I finally read Denise Clark Pope’s “Doing School.” I read it in one sitting, riveted by the stories of five high school students she followed during one semester. I knew about Pope’s work at Stanford University, where her research focuses on academic stress and its consequences for students’ mental, physical, and spiritual well-being. And although I’ve read numerous books about education prior to and during our Applewood School adventure, I hadn’t read her book. I’m so glad I finally did. By the time I was reading the last few pages, tears were streaming down my face. You know why? She’s telling the truth, and the truth is both moving and upsetting.
The subtitle for “Doing School” is: “How we are creating a generation of stressed out, materialistic, and miseducated students.” In fact, the five students she profiles seem like sacrificial lambs in a system that seems bent on draining discovery, engagement and joy from learning. In the process, the passion for knowledge flies out the window.
In each of students’ stories, I caught glimpses of children I know. In fact, I caught glimpses of myself, Bill and Natalie at different times in our lives. It’s easy to see how the smiling monster we call “high-achievement” or “award-winning” can seduce people (students, parents, teachers, administrators and politicians). That can be the only explanation for why ten years have gone by since the publication of Pope’s book and we still find ourselves in a society with too many school systems that perpetuate ineffective and unhealthy teaching methods.
Reading a 2005 Amazon review by an 8th grader who had read Doing School made me want to find her and ask how things turned out for her. She would be in her second year of college by now. She found the book browsing through her library’s high school/college section. At the time, she imagined becoming one of the stressed out subjects in the book and asked, “What are people going to do about it? NOTHING. It would take forever to reform all of our high schools and middle schools and odds are it wouldn’t succeed. So are we pretty much just stuck where we are?”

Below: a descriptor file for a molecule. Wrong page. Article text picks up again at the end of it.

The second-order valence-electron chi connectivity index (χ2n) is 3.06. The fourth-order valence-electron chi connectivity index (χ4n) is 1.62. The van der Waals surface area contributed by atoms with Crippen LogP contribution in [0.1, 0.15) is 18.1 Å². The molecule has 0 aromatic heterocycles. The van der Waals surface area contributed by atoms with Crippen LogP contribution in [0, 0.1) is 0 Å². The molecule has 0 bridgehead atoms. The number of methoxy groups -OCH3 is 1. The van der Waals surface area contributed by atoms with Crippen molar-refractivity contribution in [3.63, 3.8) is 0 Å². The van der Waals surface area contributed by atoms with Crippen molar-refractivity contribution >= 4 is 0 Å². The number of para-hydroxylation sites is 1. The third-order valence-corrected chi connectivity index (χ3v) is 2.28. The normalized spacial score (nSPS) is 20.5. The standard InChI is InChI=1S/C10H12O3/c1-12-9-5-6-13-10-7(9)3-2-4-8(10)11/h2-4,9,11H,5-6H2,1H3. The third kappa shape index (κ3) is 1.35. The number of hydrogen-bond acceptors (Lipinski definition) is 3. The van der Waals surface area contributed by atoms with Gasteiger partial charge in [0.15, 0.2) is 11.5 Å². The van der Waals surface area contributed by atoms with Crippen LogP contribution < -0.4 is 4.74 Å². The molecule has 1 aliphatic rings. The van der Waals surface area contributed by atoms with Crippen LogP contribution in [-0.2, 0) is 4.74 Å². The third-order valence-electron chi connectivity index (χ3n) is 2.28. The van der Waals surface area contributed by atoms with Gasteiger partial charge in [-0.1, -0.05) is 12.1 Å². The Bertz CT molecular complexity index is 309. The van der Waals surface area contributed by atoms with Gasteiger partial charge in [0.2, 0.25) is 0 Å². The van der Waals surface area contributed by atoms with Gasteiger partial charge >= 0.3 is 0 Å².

As Pope so aptly points out about the “best and brightest”: they “learn to acquire skills they will use in the future, which may indeed lead them to the lucrative careers they desire” but the path to the goal is strewn with high levels of intense competition, cheating, and destructive health habits, along with high levels of stress and hopelessness. Pope wonders what the costs are to our children and our communities. She asks an important question: “What does it take to produce a thoughtful citizenry or skilled workforce?” Her question is not: What does it take to get test scores higher? Or, what does it take to get straight A’s? Or, what does it take to get in the “best” college? The five students she profiles answer those questions.